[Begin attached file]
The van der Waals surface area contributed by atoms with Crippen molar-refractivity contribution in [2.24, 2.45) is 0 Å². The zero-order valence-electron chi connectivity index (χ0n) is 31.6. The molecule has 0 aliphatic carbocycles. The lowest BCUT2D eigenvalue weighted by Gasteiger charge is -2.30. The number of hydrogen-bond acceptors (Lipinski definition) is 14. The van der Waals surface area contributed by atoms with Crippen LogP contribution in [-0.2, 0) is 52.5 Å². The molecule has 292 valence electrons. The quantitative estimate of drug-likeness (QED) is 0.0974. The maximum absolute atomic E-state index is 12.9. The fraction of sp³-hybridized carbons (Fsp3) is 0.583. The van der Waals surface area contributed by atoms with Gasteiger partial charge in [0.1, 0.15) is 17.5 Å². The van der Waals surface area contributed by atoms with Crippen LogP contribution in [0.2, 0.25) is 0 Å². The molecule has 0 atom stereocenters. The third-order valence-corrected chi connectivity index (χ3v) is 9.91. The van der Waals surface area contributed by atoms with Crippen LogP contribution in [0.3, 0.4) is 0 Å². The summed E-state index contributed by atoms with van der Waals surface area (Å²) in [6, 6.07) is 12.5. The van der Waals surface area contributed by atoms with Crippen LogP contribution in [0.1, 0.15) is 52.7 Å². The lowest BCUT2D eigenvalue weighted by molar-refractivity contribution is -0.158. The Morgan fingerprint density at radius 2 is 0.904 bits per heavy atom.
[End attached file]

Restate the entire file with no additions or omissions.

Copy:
The van der Waals surface area contributed by atoms with Crippen molar-refractivity contribution in [2.24, 2.45) is 0 Å². The zero-order valence-electron chi connectivity index (χ0n) is 31.6. The molecule has 0 aliphatic carbocycles. The lowest BCUT2D eigenvalue weighted by Gasteiger charge is -2.30. The number of hydrogen-bond acceptors (Lipinski definition) is 14. The van der Waals surface area contributed by atoms with Crippen LogP contribution in [-0.2, 0) is 52.5 Å². The molecule has 292 valence electrons. The quantitative estimate of drug-likeness (QED) is 0.0974. The maximum absolute atomic E-state index is 12.9. The fraction of sp³-hybridized carbons (Fsp3) is 0.583. The van der Waals surface area contributed by atoms with Gasteiger partial charge in [0.1, 0.15) is 17.5 Å². The van der Waals surface area contributed by atoms with Crippen LogP contribution in [0.2, 0.25) is 0 Å². The molecule has 0 atom stereocenters. The third-order valence-corrected chi connectivity index (χ3v) is 9.91. The van der Waals surface area contributed by atoms with Crippen LogP contribution in [0.3, 0.4) is 0 Å². The summed E-state index contributed by atoms with van der Waals surface area (Å²) in [6, 6.07) is 12.5. The van der Waals surface area contributed by atoms with Crippen LogP contribution in [0.1, 0.15) is 52.7 Å². The lowest BCUT2D eigenvalue weighted by molar-refractivity contribution is -0.158. The Morgan fingerprint density at radius 2 is 0.904 bits per heavy atom.